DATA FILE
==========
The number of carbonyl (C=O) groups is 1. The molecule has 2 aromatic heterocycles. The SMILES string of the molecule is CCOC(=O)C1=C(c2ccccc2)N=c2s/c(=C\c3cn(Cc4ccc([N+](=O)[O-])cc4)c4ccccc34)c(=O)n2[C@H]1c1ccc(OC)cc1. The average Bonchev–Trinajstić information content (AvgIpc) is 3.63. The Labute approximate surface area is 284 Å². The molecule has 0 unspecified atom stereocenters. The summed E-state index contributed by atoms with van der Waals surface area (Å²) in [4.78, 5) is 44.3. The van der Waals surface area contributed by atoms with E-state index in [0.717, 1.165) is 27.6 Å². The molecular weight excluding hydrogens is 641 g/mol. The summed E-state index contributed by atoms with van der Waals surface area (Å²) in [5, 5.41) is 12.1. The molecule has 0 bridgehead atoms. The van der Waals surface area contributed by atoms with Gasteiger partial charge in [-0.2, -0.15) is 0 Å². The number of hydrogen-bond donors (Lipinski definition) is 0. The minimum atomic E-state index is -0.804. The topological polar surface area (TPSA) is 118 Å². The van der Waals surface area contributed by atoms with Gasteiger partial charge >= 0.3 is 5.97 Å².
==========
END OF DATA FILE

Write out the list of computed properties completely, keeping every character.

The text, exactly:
The number of carbonyl (C=O) groups is 1. The molecule has 2 aromatic heterocycles. The SMILES string of the molecule is CCOC(=O)C1=C(c2ccccc2)N=c2s/c(=C\c3cn(Cc4ccc([N+](=O)[O-])cc4)c4ccccc34)c(=O)n2[C@H]1c1ccc(OC)cc1. The average Bonchev–Trinajstić information content (AvgIpc) is 3.63. The Labute approximate surface area is 284 Å². The molecule has 0 unspecified atom stereocenters. The summed E-state index contributed by atoms with van der Waals surface area (Å²) in [4.78, 5) is 44.3. The van der Waals surface area contributed by atoms with E-state index in [0.717, 1.165) is 27.6 Å². The molecular weight excluding hydrogens is 641 g/mol. The summed E-state index contributed by atoms with van der Waals surface area (Å²) in [5, 5.41) is 12.1. The molecule has 0 bridgehead atoms. The van der Waals surface area contributed by atoms with Gasteiger partial charge in [-0.2, -0.15) is 0 Å². The number of hydrogen-bond donors (Lipinski definition) is 0. The minimum atomic E-state index is -0.804. The topological polar surface area (TPSA) is 118 Å². The van der Waals surface area contributed by atoms with Gasteiger partial charge >= 0.3 is 5.97 Å².